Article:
The United States held up a sale of U.S.-made military helicopters by Israel to the Nigerian government on routine procedure last summer, but Nigerian officials say was actually due to allegations of human rights violations, The Jerusalem Post reported on Monday.
Nigeria wanted the aircraft for use in its war with Boko Haram, but White House Assistant Press Secretary and Director for Strategic Communications Ned Price said that such a review is standard in the case of “any requests for one country to transfer U.S.-origin defense items to another country.”
According to a report in the local Nigerian daily, This Day, the Nigerians believe the delay was not routine but due to “unfounded allegations of human rights violations by our troops,” one such official is quoted saying.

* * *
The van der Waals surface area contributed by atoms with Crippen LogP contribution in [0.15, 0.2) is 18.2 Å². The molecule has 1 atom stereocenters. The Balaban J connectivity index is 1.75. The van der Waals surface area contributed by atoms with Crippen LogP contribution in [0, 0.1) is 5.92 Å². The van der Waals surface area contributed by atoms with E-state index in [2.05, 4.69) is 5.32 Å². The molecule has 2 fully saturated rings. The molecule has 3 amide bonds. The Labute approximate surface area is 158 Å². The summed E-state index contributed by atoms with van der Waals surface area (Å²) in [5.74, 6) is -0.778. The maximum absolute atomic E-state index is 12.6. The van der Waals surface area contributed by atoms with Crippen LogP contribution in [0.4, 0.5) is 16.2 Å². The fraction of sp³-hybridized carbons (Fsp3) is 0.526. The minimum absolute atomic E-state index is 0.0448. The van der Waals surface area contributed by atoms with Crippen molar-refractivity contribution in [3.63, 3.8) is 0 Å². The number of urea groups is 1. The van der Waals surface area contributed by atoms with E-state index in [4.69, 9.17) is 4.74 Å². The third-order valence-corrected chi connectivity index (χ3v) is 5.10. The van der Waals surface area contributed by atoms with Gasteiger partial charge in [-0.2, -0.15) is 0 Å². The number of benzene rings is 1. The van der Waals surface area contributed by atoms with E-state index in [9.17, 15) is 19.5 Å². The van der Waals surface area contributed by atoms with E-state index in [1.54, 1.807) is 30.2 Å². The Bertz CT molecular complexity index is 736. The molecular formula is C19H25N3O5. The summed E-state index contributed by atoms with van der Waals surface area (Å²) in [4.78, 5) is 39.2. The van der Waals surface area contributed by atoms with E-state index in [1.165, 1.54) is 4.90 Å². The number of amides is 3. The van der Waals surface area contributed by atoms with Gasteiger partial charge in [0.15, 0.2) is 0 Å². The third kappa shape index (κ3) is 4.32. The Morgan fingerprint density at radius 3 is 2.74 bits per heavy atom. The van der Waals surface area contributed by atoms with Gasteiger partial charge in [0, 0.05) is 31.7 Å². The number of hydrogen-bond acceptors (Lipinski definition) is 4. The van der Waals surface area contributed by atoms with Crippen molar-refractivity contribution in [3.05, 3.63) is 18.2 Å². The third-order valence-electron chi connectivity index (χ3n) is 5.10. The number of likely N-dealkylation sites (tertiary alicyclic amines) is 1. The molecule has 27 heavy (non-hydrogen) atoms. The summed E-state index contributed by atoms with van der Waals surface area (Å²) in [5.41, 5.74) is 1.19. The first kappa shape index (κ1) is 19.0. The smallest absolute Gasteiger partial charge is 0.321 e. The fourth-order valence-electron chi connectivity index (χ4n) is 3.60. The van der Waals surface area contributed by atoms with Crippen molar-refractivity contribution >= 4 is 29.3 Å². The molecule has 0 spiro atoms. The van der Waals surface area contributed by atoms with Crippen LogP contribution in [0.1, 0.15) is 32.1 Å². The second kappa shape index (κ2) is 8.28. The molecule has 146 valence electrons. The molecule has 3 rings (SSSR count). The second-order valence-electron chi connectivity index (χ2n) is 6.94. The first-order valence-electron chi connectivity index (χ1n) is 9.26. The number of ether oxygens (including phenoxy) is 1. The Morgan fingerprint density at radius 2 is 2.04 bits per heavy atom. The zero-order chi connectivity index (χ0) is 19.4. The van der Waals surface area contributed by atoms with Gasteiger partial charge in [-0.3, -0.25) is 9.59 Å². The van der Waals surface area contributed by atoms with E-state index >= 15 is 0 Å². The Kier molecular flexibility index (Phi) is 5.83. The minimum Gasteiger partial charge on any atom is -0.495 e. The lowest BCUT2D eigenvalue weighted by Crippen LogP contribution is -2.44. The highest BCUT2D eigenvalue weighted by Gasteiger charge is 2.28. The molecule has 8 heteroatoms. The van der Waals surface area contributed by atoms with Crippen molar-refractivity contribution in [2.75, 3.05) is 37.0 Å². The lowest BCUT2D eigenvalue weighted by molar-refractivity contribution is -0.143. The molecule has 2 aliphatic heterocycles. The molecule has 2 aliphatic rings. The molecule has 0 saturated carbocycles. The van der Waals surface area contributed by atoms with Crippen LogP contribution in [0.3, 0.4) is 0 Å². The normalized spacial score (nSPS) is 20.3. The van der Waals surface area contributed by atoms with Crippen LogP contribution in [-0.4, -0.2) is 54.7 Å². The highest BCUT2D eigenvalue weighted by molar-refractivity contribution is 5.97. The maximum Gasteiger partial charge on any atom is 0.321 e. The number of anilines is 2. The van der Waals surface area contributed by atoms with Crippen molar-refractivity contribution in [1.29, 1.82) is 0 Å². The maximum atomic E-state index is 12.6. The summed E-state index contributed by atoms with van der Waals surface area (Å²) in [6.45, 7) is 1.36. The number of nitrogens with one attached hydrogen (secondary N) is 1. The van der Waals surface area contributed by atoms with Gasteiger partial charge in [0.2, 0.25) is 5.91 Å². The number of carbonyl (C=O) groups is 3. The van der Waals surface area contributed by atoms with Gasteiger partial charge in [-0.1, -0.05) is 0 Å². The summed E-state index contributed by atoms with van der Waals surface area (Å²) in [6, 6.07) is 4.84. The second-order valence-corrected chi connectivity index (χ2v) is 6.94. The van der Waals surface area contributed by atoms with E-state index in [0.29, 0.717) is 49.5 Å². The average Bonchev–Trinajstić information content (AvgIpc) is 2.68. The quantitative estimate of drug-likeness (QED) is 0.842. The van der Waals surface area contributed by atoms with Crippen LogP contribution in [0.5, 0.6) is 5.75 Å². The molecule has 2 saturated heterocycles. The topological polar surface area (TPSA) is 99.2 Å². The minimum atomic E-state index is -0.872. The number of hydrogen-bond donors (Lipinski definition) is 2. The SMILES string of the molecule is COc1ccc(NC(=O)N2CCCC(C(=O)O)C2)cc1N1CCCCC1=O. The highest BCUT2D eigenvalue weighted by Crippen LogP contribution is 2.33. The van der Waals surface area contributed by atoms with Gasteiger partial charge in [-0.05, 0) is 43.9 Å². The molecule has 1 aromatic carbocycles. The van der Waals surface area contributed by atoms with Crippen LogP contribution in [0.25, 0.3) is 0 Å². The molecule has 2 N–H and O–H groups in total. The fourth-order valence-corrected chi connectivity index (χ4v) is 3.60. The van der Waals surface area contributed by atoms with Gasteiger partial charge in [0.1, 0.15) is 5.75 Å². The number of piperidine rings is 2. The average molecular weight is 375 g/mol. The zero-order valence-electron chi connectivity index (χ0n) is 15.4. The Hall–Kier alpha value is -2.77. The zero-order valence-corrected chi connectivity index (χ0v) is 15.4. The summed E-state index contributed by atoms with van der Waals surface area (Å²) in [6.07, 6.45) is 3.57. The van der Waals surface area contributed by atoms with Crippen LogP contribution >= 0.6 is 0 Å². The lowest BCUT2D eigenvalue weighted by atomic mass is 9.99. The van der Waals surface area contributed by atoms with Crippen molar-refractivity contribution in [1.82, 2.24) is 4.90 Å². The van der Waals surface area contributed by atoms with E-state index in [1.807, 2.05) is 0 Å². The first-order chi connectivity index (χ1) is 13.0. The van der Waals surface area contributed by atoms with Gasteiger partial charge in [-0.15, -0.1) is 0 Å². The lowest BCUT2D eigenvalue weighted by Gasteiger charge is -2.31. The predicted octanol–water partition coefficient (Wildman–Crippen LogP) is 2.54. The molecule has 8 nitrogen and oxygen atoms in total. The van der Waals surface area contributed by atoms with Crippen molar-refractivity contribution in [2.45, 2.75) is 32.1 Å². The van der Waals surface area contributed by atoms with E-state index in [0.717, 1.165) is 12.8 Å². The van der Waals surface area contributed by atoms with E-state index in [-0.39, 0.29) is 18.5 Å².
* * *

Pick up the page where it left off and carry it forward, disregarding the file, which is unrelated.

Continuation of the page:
“This,” the official stated, was “after the office of Prime Minister Binyamin Netanyahu had initially approved the purchase.”
U.S. officials explain that such weapons sales must take into account “the risk that significant change in the political or security situation of the recipient country could lead to inappropriate end-use” of the weapons.
Nigeria has benefited from training and assistance from the U.S. in its struggle with Boko Haram, which is linked to al-Qaida, and that President Obama has designated as an enemy of the United States.
Israeli officials declined to comment on the matter.